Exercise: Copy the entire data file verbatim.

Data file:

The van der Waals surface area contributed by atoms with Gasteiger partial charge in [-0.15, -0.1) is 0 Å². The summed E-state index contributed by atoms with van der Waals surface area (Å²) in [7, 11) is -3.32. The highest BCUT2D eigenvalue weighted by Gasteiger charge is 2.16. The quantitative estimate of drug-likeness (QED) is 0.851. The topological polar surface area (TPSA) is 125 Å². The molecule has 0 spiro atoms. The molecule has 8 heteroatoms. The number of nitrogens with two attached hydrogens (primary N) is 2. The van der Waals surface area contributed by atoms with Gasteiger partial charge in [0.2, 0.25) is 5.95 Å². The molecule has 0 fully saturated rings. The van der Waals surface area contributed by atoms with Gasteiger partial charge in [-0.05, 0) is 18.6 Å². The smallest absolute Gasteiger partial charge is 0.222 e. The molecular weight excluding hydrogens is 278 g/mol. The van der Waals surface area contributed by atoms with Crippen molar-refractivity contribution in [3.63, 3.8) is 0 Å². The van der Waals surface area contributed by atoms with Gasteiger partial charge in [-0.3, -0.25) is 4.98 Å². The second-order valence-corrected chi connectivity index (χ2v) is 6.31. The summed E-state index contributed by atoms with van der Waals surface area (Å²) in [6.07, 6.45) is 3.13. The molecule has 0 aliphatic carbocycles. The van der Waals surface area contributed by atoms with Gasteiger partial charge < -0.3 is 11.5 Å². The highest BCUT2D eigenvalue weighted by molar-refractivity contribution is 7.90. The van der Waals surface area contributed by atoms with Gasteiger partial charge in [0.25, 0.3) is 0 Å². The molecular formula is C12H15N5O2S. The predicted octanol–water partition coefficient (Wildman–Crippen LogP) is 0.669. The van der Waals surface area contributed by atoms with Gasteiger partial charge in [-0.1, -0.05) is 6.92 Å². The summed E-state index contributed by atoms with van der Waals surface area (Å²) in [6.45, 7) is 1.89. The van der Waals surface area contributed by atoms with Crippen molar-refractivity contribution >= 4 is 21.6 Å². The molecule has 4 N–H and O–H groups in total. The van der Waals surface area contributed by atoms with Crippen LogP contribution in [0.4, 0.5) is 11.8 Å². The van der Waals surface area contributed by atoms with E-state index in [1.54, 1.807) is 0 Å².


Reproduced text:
The van der Waals surface area contributed by atoms with Gasteiger partial charge in [-0.15, -0.1) is 0 Å². The summed E-state index contributed by atoms with van der Waals surface area (Å²) in [7, 11) is -3.32. The highest BCUT2D eigenvalue weighted by Gasteiger charge is 2.16. The quantitative estimate of drug-likeness (QED) is 0.851. The topological polar surface area (TPSA) is 125 Å². The molecule has 0 spiro atoms. The molecule has 8 heteroatoms. The number of nitrogens with two attached hydrogens (primary N) is 2. The van der Waals surface area contributed by atoms with Gasteiger partial charge in [0.2, 0.25) is 5.95 Å². The molecule has 0 fully saturated rings. The van der Waals surface area contributed by atoms with Gasteiger partial charge in [-0.05, 0) is 18.6 Å². The smallest absolute Gasteiger partial charge is 0.222 e. The molecular weight excluding hydrogens is 278 g/mol. The van der Waals surface area contributed by atoms with Crippen molar-refractivity contribution in [3.63, 3.8) is 0 Å². The van der Waals surface area contributed by atoms with Gasteiger partial charge in [-0.3, -0.25) is 4.98 Å². The second-order valence-corrected chi connectivity index (χ2v) is 6.31. The summed E-state index contributed by atoms with van der Waals surface area (Å²) in [6.07, 6.45) is 3.13. The molecule has 0 aliphatic carbocycles. The van der Waals surface area contributed by atoms with Gasteiger partial charge < -0.3 is 11.5 Å². The highest BCUT2D eigenvalue weighted by molar-refractivity contribution is 7.90. The van der Waals surface area contributed by atoms with Gasteiger partial charge in [0.25, 0.3) is 0 Å². The molecular formula is C12H15N5O2S. The predicted octanol–water partition coefficient (Wildman–Crippen LogP) is 0.669. The van der Waals surface area contributed by atoms with Gasteiger partial charge in [-0.1, -0.05) is 6.92 Å². The summed E-state index contributed by atoms with van der Waals surface area (Å²) in [6.45, 7) is 1.89. The van der Waals surface area contributed by atoms with Crippen molar-refractivity contribution >= 4 is 21.6 Å². The molecule has 4 N–H and O–H groups in total. The van der Waals surface area contributed by atoms with Crippen LogP contribution in [0.4, 0.5) is 11.8 Å². The van der Waals surface area contributed by atoms with E-state index in [1.54, 1.807) is 0 Å².